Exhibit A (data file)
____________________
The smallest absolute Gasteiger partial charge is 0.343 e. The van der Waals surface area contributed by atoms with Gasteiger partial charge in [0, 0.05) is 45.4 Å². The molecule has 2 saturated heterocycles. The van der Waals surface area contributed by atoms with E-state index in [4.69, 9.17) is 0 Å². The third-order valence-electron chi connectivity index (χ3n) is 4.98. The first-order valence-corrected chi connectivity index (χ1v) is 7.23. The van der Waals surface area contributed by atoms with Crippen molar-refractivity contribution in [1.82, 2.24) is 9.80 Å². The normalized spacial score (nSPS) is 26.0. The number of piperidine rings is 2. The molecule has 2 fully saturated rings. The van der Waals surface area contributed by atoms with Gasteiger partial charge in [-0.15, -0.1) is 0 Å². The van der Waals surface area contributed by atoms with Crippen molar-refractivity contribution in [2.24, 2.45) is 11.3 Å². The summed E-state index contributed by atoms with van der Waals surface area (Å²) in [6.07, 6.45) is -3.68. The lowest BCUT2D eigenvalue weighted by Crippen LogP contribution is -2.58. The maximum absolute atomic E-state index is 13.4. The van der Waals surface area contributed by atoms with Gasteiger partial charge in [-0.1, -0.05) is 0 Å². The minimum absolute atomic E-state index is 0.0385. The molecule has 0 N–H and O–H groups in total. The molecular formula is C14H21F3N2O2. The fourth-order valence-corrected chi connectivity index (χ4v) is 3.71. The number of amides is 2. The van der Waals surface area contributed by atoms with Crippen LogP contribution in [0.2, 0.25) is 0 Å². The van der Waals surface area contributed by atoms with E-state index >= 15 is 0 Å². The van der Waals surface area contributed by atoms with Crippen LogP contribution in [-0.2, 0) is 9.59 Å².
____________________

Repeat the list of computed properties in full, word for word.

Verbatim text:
The smallest absolute Gasteiger partial charge is 0.343 e. The van der Waals surface area contributed by atoms with Gasteiger partial charge in [0, 0.05) is 45.4 Å². The molecule has 2 saturated heterocycles. The van der Waals surface area contributed by atoms with E-state index in [4.69, 9.17) is 0 Å². The third-order valence-electron chi connectivity index (χ3n) is 4.98. The first-order valence-corrected chi connectivity index (χ1v) is 7.23. The van der Waals surface area contributed by atoms with Crippen molar-refractivity contribution in [1.82, 2.24) is 9.80 Å². The normalized spacial score (nSPS) is 26.0. The number of piperidine rings is 2. The molecule has 2 fully saturated rings. The van der Waals surface area contributed by atoms with Gasteiger partial charge in [-0.15, -0.1) is 0 Å². The van der Waals surface area contributed by atoms with Crippen molar-refractivity contribution in [2.24, 2.45) is 11.3 Å². The summed E-state index contributed by atoms with van der Waals surface area (Å²) in [6.07, 6.45) is -3.68. The lowest BCUT2D eigenvalue weighted by Crippen LogP contribution is -2.58. The maximum absolute atomic E-state index is 13.4. The van der Waals surface area contributed by atoms with Gasteiger partial charge in [-0.1, -0.05) is 0 Å². The minimum absolute atomic E-state index is 0.0385. The molecule has 0 N–H and O–H groups in total. The molecular formula is C14H21F3N2O2. The fourth-order valence-corrected chi connectivity index (χ4v) is 3.71. The number of amides is 2. The van der Waals surface area contributed by atoms with Crippen LogP contribution in [0.2, 0.25) is 0 Å². The van der Waals surface area contributed by atoms with E-state index >= 15 is 0 Å². The van der Waals surface area contributed by atoms with Crippen LogP contribution in [-0.2, 0) is 9.59 Å².